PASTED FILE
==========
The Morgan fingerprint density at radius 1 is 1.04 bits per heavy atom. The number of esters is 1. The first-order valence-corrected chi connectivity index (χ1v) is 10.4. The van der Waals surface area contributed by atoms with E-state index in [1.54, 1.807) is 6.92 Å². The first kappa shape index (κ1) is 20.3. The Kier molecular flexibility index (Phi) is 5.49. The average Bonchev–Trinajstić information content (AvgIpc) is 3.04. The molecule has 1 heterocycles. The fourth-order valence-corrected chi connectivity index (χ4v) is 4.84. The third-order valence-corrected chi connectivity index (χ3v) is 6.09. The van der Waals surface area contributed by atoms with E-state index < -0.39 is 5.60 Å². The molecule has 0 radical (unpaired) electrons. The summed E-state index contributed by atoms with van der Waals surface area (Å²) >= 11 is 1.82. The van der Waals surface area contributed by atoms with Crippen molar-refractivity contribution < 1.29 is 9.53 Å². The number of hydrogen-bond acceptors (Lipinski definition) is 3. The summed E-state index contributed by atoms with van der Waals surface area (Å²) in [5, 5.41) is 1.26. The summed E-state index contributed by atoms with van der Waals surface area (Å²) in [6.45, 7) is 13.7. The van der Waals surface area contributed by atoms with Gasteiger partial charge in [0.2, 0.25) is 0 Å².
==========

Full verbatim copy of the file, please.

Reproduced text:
The Morgan fingerprint density at radius 1 is 1.04 bits per heavy atom. The number of esters is 1. The first-order valence-corrected chi connectivity index (χ1v) is 10.4. The van der Waals surface area contributed by atoms with E-state index in [1.54, 1.807) is 6.92 Å². The first kappa shape index (κ1) is 20.3. The Kier molecular flexibility index (Phi) is 5.49. The average Bonchev–Trinajstić information content (AvgIpc) is 3.04. The molecule has 1 heterocycles. The fourth-order valence-corrected chi connectivity index (χ4v) is 4.84. The third-order valence-corrected chi connectivity index (χ3v) is 6.09. The van der Waals surface area contributed by atoms with E-state index < -0.39 is 5.60 Å². The molecule has 0 radical (unpaired) electrons. The summed E-state index contributed by atoms with van der Waals surface area (Å²) >= 11 is 1.82. The van der Waals surface area contributed by atoms with Crippen molar-refractivity contribution < 1.29 is 9.53 Å². The number of hydrogen-bond acceptors (Lipinski definition) is 3. The summed E-state index contributed by atoms with van der Waals surface area (Å²) in [5, 5.41) is 1.26. The summed E-state index contributed by atoms with van der Waals surface area (Å²) in [6.45, 7) is 13.7. The van der Waals surface area contributed by atoms with Gasteiger partial charge in [0.2, 0.25) is 0 Å².